Asia-Pacific Action Alliance on Human Resources for Health

Jim McCaffery
Jim McCaffery

The Asia-Pacific Action Alliance on HRH (AAAH) held its first Human Resources for Health conference on October 28 - 31 in Thailand. Fifty-three representatives from 15 countries in the Asia Pacific region, along with representatives from the Global Health Workforce Alliance (GHWA) board and other organizations attended. We recently spoke with Jim McCaffrey, Senior Advisor for Technical Resources for the Capacity Project and one of the resource people for the conference, who said, "It was a great conference, extremely well-run. The sessions were rich, and the diversity of countries present allowed us to explore a range of critical HRH issues from a variety of perspectives."

The goal of the conference was to share HRH issues, progress and challenges at the country level, to look at these issues at the regional level and develop actions to be taken at the country, sub-regional and regional levels to address them. The stated objectives were to:

  • identify how HRH constraints within the region are acting as a barrier to effective implementation of strategies for HIV/AIDS, TB and malaria control and to national strategies to achieve the health Millennium Development Goals;
  • follow up on HRH activities in member countries in the region;
  • share experience on national HRH strategic plan development as well as certain other priority HRH problems;
  • share experience on the development of the Global Health Workforce Alliance and other regional platforms and alliances;
  • develop a work plan for the next two years of the AAAH.

McCaffery found that the trends in HRH issues were similar across the region and resemble prevailing concerns in sub-Saharan Africa – despite the differences in geographic area, health systems, and levels of economic development. Countries in the Asia Pacific region are dealing with issues around health worker shortages, maldistribution of personnel, retention, migration, and HR units within ministries that are not always as strong or as respected as they should be. McCaffery said, "the numbers [of people and health workers] may look different, the dollar amounts may vary and the places people migrate are different, but they are still dealing with many similar issues."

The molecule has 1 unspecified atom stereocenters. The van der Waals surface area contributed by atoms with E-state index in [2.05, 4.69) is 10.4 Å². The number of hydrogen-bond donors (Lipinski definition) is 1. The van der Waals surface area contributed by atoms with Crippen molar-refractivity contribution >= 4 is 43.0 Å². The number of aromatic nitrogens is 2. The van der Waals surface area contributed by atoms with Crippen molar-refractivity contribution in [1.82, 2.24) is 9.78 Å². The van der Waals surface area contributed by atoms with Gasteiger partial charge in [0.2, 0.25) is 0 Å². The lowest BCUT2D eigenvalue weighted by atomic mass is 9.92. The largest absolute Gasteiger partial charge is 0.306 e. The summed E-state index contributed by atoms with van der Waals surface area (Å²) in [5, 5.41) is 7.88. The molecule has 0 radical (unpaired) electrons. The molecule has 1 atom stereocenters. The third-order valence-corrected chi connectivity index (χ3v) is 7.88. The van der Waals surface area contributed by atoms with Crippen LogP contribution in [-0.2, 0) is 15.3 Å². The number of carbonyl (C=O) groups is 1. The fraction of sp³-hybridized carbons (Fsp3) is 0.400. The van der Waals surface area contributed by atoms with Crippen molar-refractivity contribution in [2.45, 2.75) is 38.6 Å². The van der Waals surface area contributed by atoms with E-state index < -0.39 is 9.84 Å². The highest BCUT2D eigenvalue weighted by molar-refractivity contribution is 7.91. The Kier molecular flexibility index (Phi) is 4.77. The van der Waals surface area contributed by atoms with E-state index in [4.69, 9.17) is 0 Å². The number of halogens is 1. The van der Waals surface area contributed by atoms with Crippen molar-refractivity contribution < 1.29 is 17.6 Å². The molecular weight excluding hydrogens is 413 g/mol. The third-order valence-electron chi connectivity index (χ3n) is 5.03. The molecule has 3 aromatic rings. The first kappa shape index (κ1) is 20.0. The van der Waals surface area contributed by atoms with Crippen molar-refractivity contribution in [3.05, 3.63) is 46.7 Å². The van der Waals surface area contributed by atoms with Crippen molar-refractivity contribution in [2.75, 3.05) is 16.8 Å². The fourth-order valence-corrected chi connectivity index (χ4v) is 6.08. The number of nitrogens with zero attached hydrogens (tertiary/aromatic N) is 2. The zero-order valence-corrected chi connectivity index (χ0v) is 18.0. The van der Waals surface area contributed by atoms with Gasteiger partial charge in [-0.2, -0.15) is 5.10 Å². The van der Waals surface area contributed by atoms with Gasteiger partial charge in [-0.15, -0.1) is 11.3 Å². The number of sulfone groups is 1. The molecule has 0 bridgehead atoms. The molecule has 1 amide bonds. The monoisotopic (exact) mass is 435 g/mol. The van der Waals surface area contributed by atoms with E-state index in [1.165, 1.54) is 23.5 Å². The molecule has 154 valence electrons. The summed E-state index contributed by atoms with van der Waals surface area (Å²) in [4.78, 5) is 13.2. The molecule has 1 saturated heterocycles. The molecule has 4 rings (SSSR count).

Some of the countries in the region are coping with additional issues unique to this region, such as medical tourism in India and Thailand. Medical tourists are visitors from places like the United States, Japan and various European countries who come to use the state-of-the-art hospitals that can perform operations just as effectively as in their home country, but less expensively. It is estimated that Thailand alone could have up to 2 million medical tourists this year. Medical tourism has a lot of positive benefits to the health system and to the economy, McCaffery explained, but there are some troubling issues that these countries are trying to address internally For example, this practice raises some internal issues in terms of who has access to these hospitals and equity issues between the rich and poor.

The AAAH conference was a knowledge sharing event that combined country sharing and regional or global sharing. Many of the sessions were organized to take advantage of panel members who could speak at the country level as well as people who could discuss the issues from a global perspective. The conference also served as an opportunity for participants to access resources like the HRH Global Resource Center and the World Health Organization regional sites, as well as to find out which countries have similar issues and how they could learn from each other.

One of McCaffery's goals for the conference was to assist in the presentation of the HRH Action Framework and the tools and resources that accompany it. As part of this session, led by Mario del Poz (WHO), he was able to do a live demonstration of this new product and work with people from individual countries to discuss how the Framework could best fit their situations. The AAAH network, with support from GHWA, offered each country $2,500 as an incentive to try out the Framework and provide feedback on it as well as the accompanying survey instrument (SoftpoDD).

Other sessions included topics such as health financing and reform, human resource development in response to AIDS, TB, malaria, Millennium Development Goals and pandemic flu, and the HRH implications of globalization. The participants spent time discussing the issues at country and regional levels and developed action plans to address them.

For more information about the Asia-Pacific Action Alliance on Human Resources for Health, see the AAAH website.